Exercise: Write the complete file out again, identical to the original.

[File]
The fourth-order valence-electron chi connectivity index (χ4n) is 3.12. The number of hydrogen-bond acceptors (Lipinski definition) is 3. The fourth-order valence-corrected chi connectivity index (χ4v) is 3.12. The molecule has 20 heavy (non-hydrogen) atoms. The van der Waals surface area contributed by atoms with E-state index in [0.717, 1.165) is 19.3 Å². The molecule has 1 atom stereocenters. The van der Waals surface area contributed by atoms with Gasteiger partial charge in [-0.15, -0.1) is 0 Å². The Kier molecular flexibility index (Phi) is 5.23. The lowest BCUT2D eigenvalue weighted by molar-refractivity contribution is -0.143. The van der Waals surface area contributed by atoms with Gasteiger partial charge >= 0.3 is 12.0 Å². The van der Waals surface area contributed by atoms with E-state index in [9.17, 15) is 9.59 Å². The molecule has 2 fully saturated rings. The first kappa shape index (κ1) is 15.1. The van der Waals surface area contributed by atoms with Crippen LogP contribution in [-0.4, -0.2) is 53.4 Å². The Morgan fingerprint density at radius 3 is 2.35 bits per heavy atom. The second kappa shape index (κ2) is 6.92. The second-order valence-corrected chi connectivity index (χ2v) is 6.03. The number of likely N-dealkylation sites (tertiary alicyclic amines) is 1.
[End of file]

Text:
The fourth-order valence-electron chi connectivity index (χ4n) is 3.12. The number of hydrogen-bond acceptors (Lipinski definition) is 3. The fourth-order valence-corrected chi connectivity index (χ4v) is 3.12. The molecule has 20 heavy (non-hydrogen) atoms. The van der Waals surface area contributed by atoms with E-state index in [0.717, 1.165) is 19.3 Å². The molecule has 1 atom stereocenters. The van der Waals surface area contributed by atoms with Gasteiger partial charge in [-0.15, -0.1) is 0 Å². The Kier molecular flexibility index (Phi) is 5.23. The lowest BCUT2D eigenvalue weighted by molar-refractivity contribution is -0.143. The van der Waals surface area contributed by atoms with Gasteiger partial charge >= 0.3 is 12.0 Å². The van der Waals surface area contributed by atoms with E-state index in [9.17, 15) is 9.59 Å². The molecule has 2 fully saturated rings. The first kappa shape index (κ1) is 15.1. The van der Waals surface area contributed by atoms with Crippen LogP contribution in [-0.4, -0.2) is 53.4 Å². The Morgan fingerprint density at radius 3 is 2.35 bits per heavy atom. The second kappa shape index (κ2) is 6.92. The second-order valence-corrected chi connectivity index (χ2v) is 6.03. The number of likely N-dealkylation sites (tertiary alicyclic amines) is 1.